Still Life I
Diego Valentín Díaz

Still Life I

s.f.
  • Oil on canvas

    35 x 40 cm

    CTB.2009.18.1

  • © Colección Carmen Thyssen-Bornemisza

Diego Valentín Díaz’s still-life paintings are little known. There are no documentary references to commissions of this kind – which is not surprising as they were considered a lesser genre at the time and were often produced by artists’ studios to be sold subsequently rather than commissioned by clients.

The paintings listed in his will include a few flower paintings, possibly executed by him, and the inventory of 1661 mentions a book with forty-four flower prints, which suggests that he devoted part of his output to these themes. There are currently two paintings of vases of flowers in Valladolid cathedral, another two privately owned still-life paintings of flowers and a few examples on the art market. The scholars who have dealt with Diego Valentín Díaz’s devotion to this theme consider the flowers in vases in the large painting on canvas that the artist executed for the refectory of the convent of Portaceli in Valladolid to be precedents and an indication of his interest in such depictions.

Most of the earliest examples of flower paintings that arrived in Spain – especially in court circles – from the Flemish school at the beginning of the 17th century were executed by Jan Brueghel (1568–1625). The first Spanish painter to incorporate flower paintings into still-life scenes was Juan van der Hamen (1596–1631), but the artist who established them in their own right, independently of still-life scenes of foodstuffs, animals and pots and pans, was Juan de Arellano (1614–76), the most influential practitioner of flower painting in the Iberian Peninsula during the central years of the century.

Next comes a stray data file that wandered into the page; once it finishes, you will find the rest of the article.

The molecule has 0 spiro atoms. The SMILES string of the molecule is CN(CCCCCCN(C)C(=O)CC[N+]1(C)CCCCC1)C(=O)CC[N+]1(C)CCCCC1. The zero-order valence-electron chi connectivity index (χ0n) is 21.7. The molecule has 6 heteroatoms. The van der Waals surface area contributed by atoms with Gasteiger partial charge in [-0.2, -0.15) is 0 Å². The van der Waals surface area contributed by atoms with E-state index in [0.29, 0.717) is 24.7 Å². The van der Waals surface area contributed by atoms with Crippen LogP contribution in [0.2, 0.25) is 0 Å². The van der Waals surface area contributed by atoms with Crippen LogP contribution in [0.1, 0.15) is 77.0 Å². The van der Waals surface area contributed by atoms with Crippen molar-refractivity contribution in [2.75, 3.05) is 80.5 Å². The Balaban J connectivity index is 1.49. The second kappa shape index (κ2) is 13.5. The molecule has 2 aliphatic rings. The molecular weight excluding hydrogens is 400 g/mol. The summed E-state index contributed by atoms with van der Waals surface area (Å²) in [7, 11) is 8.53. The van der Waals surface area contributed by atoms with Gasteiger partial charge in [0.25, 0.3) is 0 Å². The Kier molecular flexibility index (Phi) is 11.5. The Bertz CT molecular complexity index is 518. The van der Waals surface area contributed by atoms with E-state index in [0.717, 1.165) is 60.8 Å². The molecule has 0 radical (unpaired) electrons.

These themes, whether depicted singly, in pairs – as here – or in series, were designed to decorate the homes of noble and wealthy families who wished to embellish their residences with decorative, pleasant and colourful paintings, as the main purpose of these pictures was ornamental. Díaz, who was active in the rich and noble city of Valladolid, which had been the seat of the court at the beginning of the century, must have had a clientele who commissioned paintings of this kind. Although in his main area of activity, religious painting, he was conservative and showed little evolution when it came to incorporating the novel features of the Baroque language into his style, his flower paintings reveal his knowledge of Flemish art and of the new genres in vogue during the period.

These two works display a very similar composition consisting of a wicker basket containing a bunch of flowers – roses, tulips, irises, hyacinths, daffodils, among others – on a table. It has been stated that the artist’s paintings display a delicate, precise style and these qualities are apparent in these two paintings, in which he plays with the effects of lights and shadow to create spatial effects.

The rich and varied colours, which stand out against a somewhat darkened neutral background, and the movement of the forms emphasise the decorative nature of the paintings, which is also accentuated by the highlights on the central area of each bunch. This concern with ornamentation replaces the more static and conventional models of the early decades of the century and also recalls the influence of more decorative paintings of Italian origin with which Díaz may have been familiar through prints, as well as allowing the two works to be dated to the middle of the century. In this connection it is also possible that he may have been familiar with works by Arellano, whose art reached its height of development in the 1650s.

Trinidad De Antonio